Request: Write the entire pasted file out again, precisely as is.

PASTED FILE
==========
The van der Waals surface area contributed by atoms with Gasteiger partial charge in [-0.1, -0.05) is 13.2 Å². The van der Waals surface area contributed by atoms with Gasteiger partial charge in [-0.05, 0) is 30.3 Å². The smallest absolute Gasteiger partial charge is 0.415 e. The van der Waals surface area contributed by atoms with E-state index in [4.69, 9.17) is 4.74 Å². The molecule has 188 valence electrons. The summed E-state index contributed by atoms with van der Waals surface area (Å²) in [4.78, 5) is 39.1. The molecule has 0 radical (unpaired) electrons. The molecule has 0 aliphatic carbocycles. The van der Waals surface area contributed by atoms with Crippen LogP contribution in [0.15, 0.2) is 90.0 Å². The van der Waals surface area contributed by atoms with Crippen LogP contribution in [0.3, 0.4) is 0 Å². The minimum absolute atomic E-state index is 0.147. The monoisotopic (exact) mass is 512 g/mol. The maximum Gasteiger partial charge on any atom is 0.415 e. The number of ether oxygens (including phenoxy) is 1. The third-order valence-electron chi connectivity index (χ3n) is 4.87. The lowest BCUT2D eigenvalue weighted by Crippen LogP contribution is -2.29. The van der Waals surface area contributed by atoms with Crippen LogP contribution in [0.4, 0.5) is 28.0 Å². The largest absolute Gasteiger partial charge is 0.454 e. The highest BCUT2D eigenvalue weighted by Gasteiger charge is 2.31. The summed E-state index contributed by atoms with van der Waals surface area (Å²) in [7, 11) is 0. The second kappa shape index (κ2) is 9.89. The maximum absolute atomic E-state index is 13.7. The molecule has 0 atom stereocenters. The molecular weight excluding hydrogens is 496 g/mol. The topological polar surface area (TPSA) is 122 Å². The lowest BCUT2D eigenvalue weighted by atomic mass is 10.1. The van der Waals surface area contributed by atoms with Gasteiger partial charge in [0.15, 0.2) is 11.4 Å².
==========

The van der Waals surface area contributed by atoms with Gasteiger partial charge in [-0.1, -0.05) is 13.2 Å². The van der Waals surface area contributed by atoms with Gasteiger partial charge in [-0.05, 0) is 30.3 Å². The smallest absolute Gasteiger partial charge is 0.415 e. The van der Waals surface area contributed by atoms with E-state index in [4.69, 9.17) is 4.74 Å². The molecule has 188 valence electrons. The summed E-state index contributed by atoms with van der Waals surface area (Å²) in [4.78, 5) is 39.1. The molecule has 0 radical (unpaired) electrons. The molecule has 0 aliphatic carbocycles. The van der Waals surface area contributed by atoms with Crippen LogP contribution in [0.15, 0.2) is 90.0 Å². The van der Waals surface area contributed by atoms with Crippen LogP contribution in [0.3, 0.4) is 0 Å². The minimum absolute atomic E-state index is 0.147. The monoisotopic (exact) mass is 512 g/mol. The maximum Gasteiger partial charge on any atom is 0.415 e. The number of ether oxygens (including phenoxy) is 1. The third-order valence-electron chi connectivity index (χ3n) is 4.87. The lowest BCUT2D eigenvalue weighted by Crippen LogP contribution is -2.29. The van der Waals surface area contributed by atoms with Crippen LogP contribution in [0.4, 0.5) is 28.0 Å². The largest absolute Gasteiger partial charge is 0.454 e. The highest BCUT2D eigenvalue weighted by Gasteiger charge is 2.31. The summed E-state index contributed by atoms with van der Waals surface area (Å²) in [7, 11) is 0. The second kappa shape index (κ2) is 9.89. The maximum absolute atomic E-state index is 13.7. The molecule has 0 atom stereocenters. The molecular weight excluding hydrogens is 496 g/mol. The topological polar surface area (TPSA) is 122 Å². The lowest BCUT2D eigenvalue weighted by atomic mass is 10.1. The van der Waals surface area contributed by atoms with Gasteiger partial charge in [0.15, 0.2) is 11.4 Å².